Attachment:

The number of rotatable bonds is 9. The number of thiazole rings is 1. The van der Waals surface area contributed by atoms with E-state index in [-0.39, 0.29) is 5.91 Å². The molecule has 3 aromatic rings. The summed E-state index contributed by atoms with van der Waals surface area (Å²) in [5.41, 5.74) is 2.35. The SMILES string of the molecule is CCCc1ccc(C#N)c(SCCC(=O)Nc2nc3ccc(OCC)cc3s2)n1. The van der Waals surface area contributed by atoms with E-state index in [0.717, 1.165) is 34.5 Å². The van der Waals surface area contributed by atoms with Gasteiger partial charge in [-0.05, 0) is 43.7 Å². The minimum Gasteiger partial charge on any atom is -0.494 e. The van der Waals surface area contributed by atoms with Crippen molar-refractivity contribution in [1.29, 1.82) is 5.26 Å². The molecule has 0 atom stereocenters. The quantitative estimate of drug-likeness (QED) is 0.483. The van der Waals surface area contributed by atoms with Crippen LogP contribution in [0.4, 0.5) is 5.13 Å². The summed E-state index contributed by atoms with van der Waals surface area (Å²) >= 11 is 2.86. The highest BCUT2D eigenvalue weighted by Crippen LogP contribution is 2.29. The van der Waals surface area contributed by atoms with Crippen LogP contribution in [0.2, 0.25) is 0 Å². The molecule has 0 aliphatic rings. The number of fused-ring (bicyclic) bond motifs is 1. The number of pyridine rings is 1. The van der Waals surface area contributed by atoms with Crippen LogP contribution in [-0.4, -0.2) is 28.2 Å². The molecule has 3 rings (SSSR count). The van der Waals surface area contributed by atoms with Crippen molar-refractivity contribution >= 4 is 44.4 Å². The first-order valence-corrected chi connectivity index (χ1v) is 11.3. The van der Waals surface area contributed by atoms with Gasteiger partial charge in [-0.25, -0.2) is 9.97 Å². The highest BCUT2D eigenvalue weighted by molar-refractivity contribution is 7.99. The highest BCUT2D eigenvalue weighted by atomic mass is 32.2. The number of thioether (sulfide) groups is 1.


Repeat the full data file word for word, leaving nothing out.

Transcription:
The number of rotatable bonds is 9. The number of thiazole rings is 1. The van der Waals surface area contributed by atoms with E-state index in [-0.39, 0.29) is 5.91 Å². The molecule has 3 aromatic rings. The summed E-state index contributed by atoms with van der Waals surface area (Å²) in [5.41, 5.74) is 2.35. The SMILES string of the molecule is CCCc1ccc(C#N)c(SCCC(=O)Nc2nc3ccc(OCC)cc3s2)n1. The van der Waals surface area contributed by atoms with E-state index in [0.717, 1.165) is 34.5 Å². The van der Waals surface area contributed by atoms with Gasteiger partial charge in [-0.05, 0) is 43.7 Å². The minimum Gasteiger partial charge on any atom is -0.494 e. The van der Waals surface area contributed by atoms with Crippen molar-refractivity contribution in [1.29, 1.82) is 5.26 Å². The molecule has 0 atom stereocenters. The quantitative estimate of drug-likeness (QED) is 0.483. The van der Waals surface area contributed by atoms with Crippen LogP contribution in [0.4, 0.5) is 5.13 Å². The summed E-state index contributed by atoms with van der Waals surface area (Å²) >= 11 is 2.86. The highest BCUT2D eigenvalue weighted by Crippen LogP contribution is 2.29. The van der Waals surface area contributed by atoms with Crippen LogP contribution in [0.2, 0.25) is 0 Å². The molecule has 0 aliphatic rings. The number of fused-ring (bicyclic) bond motifs is 1. The number of pyridine rings is 1. The van der Waals surface area contributed by atoms with Crippen LogP contribution in [-0.4, -0.2) is 28.2 Å². The molecule has 3 rings (SSSR count). The van der Waals surface area contributed by atoms with Crippen molar-refractivity contribution >= 4 is 44.4 Å². The first-order valence-corrected chi connectivity index (χ1v) is 11.3. The van der Waals surface area contributed by atoms with Gasteiger partial charge in [-0.25, -0.2) is 9.97 Å². The highest BCUT2D eigenvalue weighted by molar-refractivity contribution is 7.99. The highest BCUT2D eigenvalue weighted by atomic mass is 32.2. The number of thioether (sulfide) groups is 1.